Don't call Obama a lame duck just yet

Reports of political demise greatly exaggerated

WASHINGTON, D.C. - President Obama is a latter-day Lazarus, rising repeatedly from the political dead. That is, if you believe his press clippings.                  

A couple of weeks back, when a major trade bill was stalled in Congress, commentators wrote Obama off as a hopeless case, unable to achieve anything for the rest of the term.

Lo and behold, the trade bill was revived. Then the Supreme Court gave the president what he wanted on same-sex marriage and his health care law. Suddenly, the political class is talking about Obama as the comeback kid, unleashed to pursue a more liberal course.

"Appraisals of Obama in recent weeks have been bipolar," says Jack Pitney, a political scientist at Claremont McKenna College in Los Angeles. "He's gone from dead duck to the resurrection."

That's life in the White House. These ceaseless, exaggerated appraisals and reappraisals, however, have accelerated in the Obama era.

Part of that may be him - stories about Obama struggling fit within the larger narrative. For conservatives, he can't do anything right, while many progressives are disappointed that he hasn't lived up to their hopes from the 2008 campaign.

But much of the temperature taking has to do with the media culture. Gallup now generates polls about the president's approval rating on a daily basis. Assessments about how things are going for the president are yet more continuous on social media. "These sorts of evaluations have intensified," says William Schneider, a public policy professor at George Mason University. "These kinds of final judgments that are never final -- he's up, he down, he's struggling, he's a hero -- are constant."

Such judgments are not only subject to change, but are bound to be premature. The wheels of government policy turn much slower than the media cycle. Presidential reputations are now treated like a stock that surges upward or falls back every day, making its ultimate trajectory uncertain.

"There's this tendency to look at any mistake or slip-up and declare the president is done," says Matthew Eshbaugh-Soha, a University of North Texas political scientist. "Presidents often have to suck it up and stay the course."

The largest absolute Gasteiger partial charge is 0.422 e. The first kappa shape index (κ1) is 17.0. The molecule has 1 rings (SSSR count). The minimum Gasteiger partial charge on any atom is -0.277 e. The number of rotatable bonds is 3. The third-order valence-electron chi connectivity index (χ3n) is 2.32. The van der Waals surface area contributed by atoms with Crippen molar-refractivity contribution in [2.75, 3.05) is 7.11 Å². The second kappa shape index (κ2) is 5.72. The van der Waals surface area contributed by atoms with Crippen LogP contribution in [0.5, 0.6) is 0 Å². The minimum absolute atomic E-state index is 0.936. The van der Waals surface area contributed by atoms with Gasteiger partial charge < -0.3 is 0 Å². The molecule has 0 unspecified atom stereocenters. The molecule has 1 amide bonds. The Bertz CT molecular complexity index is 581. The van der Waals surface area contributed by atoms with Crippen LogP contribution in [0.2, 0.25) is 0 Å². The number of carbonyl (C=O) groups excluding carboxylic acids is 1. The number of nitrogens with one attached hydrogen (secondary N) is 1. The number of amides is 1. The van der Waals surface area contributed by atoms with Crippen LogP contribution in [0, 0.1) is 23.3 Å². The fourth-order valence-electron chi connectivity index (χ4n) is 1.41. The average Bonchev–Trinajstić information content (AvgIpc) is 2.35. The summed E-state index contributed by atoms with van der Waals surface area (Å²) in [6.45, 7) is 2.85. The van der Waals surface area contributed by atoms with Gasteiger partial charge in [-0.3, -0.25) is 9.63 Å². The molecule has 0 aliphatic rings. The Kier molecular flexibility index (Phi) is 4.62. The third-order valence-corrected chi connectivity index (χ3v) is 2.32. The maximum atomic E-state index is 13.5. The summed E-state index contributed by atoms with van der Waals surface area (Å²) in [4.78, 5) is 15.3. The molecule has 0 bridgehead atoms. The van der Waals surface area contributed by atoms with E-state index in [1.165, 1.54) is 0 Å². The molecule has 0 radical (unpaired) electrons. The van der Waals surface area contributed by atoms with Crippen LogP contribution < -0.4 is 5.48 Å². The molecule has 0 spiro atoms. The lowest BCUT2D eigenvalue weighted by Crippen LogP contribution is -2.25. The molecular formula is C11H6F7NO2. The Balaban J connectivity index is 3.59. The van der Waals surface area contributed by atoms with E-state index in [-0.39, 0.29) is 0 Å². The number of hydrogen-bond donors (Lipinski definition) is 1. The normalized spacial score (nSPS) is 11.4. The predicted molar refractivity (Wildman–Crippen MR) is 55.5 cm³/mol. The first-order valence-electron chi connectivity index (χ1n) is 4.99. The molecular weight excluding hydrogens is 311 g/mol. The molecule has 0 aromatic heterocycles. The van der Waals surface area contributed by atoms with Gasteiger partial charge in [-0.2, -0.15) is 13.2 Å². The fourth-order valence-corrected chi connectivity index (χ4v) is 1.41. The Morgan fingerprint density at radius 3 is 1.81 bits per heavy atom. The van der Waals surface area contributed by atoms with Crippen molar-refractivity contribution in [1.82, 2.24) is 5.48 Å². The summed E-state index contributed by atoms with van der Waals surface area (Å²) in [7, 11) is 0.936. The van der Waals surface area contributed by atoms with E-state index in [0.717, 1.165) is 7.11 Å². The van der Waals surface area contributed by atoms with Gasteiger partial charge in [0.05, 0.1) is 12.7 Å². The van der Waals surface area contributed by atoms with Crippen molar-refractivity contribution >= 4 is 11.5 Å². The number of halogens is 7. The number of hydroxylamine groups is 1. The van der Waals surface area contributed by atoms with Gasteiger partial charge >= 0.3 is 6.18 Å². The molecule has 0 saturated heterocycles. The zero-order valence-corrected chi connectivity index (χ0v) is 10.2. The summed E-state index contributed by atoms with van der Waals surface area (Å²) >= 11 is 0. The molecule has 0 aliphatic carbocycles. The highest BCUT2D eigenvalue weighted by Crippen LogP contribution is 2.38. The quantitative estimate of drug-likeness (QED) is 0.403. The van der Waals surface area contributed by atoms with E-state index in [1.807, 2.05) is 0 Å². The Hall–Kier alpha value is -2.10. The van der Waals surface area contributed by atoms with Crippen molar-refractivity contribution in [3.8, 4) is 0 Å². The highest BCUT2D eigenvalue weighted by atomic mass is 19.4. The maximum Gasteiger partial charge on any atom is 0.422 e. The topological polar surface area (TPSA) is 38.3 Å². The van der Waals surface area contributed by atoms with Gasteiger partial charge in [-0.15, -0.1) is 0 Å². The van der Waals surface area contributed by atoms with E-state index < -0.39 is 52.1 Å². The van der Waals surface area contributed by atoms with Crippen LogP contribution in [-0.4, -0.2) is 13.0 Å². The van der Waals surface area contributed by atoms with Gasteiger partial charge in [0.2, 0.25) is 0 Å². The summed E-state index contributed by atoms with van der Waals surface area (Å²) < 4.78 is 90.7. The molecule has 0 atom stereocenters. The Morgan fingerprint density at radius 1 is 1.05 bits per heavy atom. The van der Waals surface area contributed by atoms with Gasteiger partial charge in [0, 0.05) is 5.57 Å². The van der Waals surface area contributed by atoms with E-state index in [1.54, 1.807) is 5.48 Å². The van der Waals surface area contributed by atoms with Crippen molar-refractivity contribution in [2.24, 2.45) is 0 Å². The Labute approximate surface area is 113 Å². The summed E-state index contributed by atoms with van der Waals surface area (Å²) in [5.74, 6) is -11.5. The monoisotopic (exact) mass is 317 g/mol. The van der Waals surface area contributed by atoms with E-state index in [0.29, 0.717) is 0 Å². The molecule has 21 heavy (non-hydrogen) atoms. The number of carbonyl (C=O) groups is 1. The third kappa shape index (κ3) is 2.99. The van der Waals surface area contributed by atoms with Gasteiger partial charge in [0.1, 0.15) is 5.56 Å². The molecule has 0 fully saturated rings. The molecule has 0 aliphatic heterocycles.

Tuning out the daily noise doesn't mean things are turning out well. Courts have frowned on Obama's unilateral moves on immigration, while the Supreme Court itself gave his central climate change initiative -- looking to cut back on carbon emissions from power plants -- five thumbs down.

But pundits are too quick in general to declare second-term presidents finished. Any president, even an unpopular one deep into his term, retains enormous influence, thanks to command of the bully pulpit, the veto pen and foreign policy.

In Obama's case, it's fair to say that he's unlikely to get anything else big through this Congress. Still, his speeches and proposals can help frame the agenda. In some areas, he can do more than that. Obama knows he can't get a minimum wage hike through Congress, for instance, or require employers to offer paid sick leave to workers, but he's offered support and plenty of praise to Democratic mayors and governors who have been carrying out these ideas.

"Inevitably, Obama will be a lame duck, but the precise moment is somewhat defined on his own skill and boldness at seizing unforeseen issues, such as the Confederate flag issue," says Scott McLean, an analyst with the Quinnipiac University Poll. "History suggests that Obama will be forced into a lame duck role only after it becomes clear in both parties who the likely nominees will be, in the summer of 2016."

All presidents go through the same cycle, says Eshbaugh-Soha, where they end up having less leverage in Congress but find other ways to get what they want. They simply get better at their jobs over time, he suggests, and still have a couple of million people working for them to carry out many of their wishes.

It takes a good long while to judge a president and his policies. But don't count on the media to wait or hedge their bets. "So-so appraisals don't make for good tweets," Pitney says.

[Also by Alan Greenblatt: The changing role of political outliers]

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